Monday, June 24, 2024

How Puzzles Can Relieve Stress, According to a Psychologist

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For as long as I can remember, my household has been preoccupied with puzzles. Right now, it’s a 2,000-piece challenge of a garden scene, complete with a few cats. I’ve never really been interested in helping out with the jigsaw task at hand. In fact, I’m usually the anxious Chatty Cathy distracting my family members from zoning in on the activity with my self-soothing rambles. When they do zone in, though — wow, they’re calm, relaxed, and nearly in a meditative-like state.

Is it true, however, that puzzles have a calming, meditative effect? I reached out to a licensed clinical psychologist to find out.

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Michelle McCoy Barrett, PhD, is a licensed clinical psychologist, certified yoga instructor, and scientific advisory board member for R3SET supplements. Her expertise is in mindfulness and stress management.

“Puzzles are more than just a way to pass the time,” Dr. Barrett says. “Particularly during periods of high stress, becoming immersed in a puzzle can be like practicing a mindful meditation — relaxing your mind and body, decreasing stress, and even slowing your heart rate and lowering your blood pressure.”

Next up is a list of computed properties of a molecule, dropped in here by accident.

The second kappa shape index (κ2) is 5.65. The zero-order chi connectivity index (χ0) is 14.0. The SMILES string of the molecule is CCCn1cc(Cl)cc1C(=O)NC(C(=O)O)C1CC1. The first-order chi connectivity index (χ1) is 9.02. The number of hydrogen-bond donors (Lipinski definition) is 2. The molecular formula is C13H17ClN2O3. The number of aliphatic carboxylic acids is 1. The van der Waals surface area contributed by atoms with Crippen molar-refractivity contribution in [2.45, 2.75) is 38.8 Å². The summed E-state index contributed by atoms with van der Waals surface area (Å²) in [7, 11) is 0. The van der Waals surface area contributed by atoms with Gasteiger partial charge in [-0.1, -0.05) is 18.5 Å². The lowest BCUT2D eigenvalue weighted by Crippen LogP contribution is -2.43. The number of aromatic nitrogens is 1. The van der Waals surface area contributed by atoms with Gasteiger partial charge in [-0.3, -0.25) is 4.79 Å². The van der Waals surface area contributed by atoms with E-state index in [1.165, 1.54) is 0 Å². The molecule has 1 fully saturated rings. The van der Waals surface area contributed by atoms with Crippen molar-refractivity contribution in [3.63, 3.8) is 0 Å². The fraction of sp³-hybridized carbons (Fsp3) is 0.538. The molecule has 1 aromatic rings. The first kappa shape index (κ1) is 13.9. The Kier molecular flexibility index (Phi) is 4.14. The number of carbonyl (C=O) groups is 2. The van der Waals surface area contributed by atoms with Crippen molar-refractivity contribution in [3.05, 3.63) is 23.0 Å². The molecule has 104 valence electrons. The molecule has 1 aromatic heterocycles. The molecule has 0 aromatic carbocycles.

Dr. McCoy Barrett continues by referencing meditation teacher and author Lodro Rinzler’s words: “Mindfulness is the type where you bring your full mind to an object.” With puzzles, Dr. Barrett notes that you’re in the moment and focused on the task, but this particular task also hands over a sense of control. “During uncertain and stressful times, things that give you a sense of control, no matter how small, have a calming effect on the mind,” she says.

But puzzling isn’t the only pastime that can help you gain those mindfulness rewards. Dr. McCoy Barrett points to activities that consume your focus like crocheting, knitting, adult coloring books, painting by numbers, playing a musical instrument, or simply walking with mindful attention in nature.

“Hallmarks of these activities are time lapse (i.e. losing track of time), a calm mind, and lack of distracting thoughts,” she says. “It’s all about the process, not whether you consider yourself to be a game person or even particularly artistic. Just try to find immersive activities that require intense focus, attention, and behavior that leads to some form of completion, no matter how trivial. Engaging in these activities will allow your mind and body to relax and help you combat stress.”

I’m not sure I’ll ever get into puzzling, but hand me a set of colored pencils to de-stress, and I’m set.

Victoria Moorhouse is a beauty content director for Vox Media, where she oversees content for L’Oréal’s and She was previously a senior editor for PS, where she worked with partners to cover health, fitness, and wellness. She’s also contributed many beauty articles to the site.

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